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I'm currently renting a 2/2 apartment in the US that is managed by a REIT (NYSE:MAA). I set it up in which I am the sole responsible lease holder and have added a roommate to the lease as an occupant (not responsible for the rent). However, I am collecting rent from this roommate to make the rent payments. The office staff here is aware of it as they made note that if they don't make the rent, I am solely liable. I'm aware of this and comfortable with it. I don't expect any problems from the management company.

The question I have is, what (if any) are the tax implications of my receiving money in the form of monthly rent transferred to my checking account to then be paid to the apartment management company in the form of EFT?

If this money needs be declared as some form of income, what would be the best way to do so, and through what means should I be keeping records?

Thank you for any insight.

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If your landlord is OK with you subletting your apartment - then that's all that the landlord has to do with that. It doesn't really matter if the landlord is a private person or a publicly trade corporation/fund. No relevance at all.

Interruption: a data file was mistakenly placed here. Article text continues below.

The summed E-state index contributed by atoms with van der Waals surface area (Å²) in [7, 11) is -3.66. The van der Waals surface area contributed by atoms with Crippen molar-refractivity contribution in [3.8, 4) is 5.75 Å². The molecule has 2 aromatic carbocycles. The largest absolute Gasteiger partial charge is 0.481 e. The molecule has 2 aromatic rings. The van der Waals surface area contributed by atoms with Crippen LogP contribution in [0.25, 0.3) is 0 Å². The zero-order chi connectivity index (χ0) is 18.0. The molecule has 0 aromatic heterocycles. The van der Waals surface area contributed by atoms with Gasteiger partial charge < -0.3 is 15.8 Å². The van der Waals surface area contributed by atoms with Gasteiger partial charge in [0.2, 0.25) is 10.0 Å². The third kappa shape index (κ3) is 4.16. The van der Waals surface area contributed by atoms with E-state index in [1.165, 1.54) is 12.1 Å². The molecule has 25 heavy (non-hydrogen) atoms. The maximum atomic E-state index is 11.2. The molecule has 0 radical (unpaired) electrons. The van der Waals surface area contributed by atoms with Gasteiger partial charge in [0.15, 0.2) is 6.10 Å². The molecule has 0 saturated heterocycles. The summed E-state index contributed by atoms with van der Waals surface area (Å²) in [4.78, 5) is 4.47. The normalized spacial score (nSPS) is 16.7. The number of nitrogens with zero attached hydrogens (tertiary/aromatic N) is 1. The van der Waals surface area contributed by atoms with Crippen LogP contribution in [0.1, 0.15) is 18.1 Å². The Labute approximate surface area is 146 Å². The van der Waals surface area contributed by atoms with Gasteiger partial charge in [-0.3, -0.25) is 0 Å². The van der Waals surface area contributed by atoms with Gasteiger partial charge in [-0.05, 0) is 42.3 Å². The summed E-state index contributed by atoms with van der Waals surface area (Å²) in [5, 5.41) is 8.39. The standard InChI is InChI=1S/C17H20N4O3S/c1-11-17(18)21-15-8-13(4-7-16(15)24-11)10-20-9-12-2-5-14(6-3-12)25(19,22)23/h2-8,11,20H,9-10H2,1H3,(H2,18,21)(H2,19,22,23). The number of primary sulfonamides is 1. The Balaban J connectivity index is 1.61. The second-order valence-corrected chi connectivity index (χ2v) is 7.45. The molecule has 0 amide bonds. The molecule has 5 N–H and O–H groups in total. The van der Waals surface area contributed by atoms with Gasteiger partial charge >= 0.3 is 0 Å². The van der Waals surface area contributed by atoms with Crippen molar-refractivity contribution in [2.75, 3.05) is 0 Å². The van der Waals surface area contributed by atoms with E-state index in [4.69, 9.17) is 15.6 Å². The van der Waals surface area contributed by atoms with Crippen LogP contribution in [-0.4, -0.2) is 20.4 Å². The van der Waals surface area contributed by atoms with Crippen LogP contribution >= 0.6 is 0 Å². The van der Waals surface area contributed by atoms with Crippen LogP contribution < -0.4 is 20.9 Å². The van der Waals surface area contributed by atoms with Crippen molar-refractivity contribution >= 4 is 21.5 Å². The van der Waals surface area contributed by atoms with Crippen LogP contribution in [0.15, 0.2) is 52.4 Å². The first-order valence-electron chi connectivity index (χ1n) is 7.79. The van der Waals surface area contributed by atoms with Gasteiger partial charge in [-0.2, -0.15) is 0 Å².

As to your own reporting - you're receiving rent. That is income to you. You can deduct the portion of your expenses (including rent) attributable to the area you rent out. All this goes to your Schedule E. Any positive remainder becomes your taxable income. Any deduction must be substantiated (i.e.: you'll have to keep all the receipts for all the expenses you used for the deduction for as long as the tax year is open, which is at least the next 3 years after filing).

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    OP is not subletting the entire apartment, this is a roommate. I don't think that income taxes are charged in these cases in the US. – Glen Pierce Sep 17 '18 at 15:23

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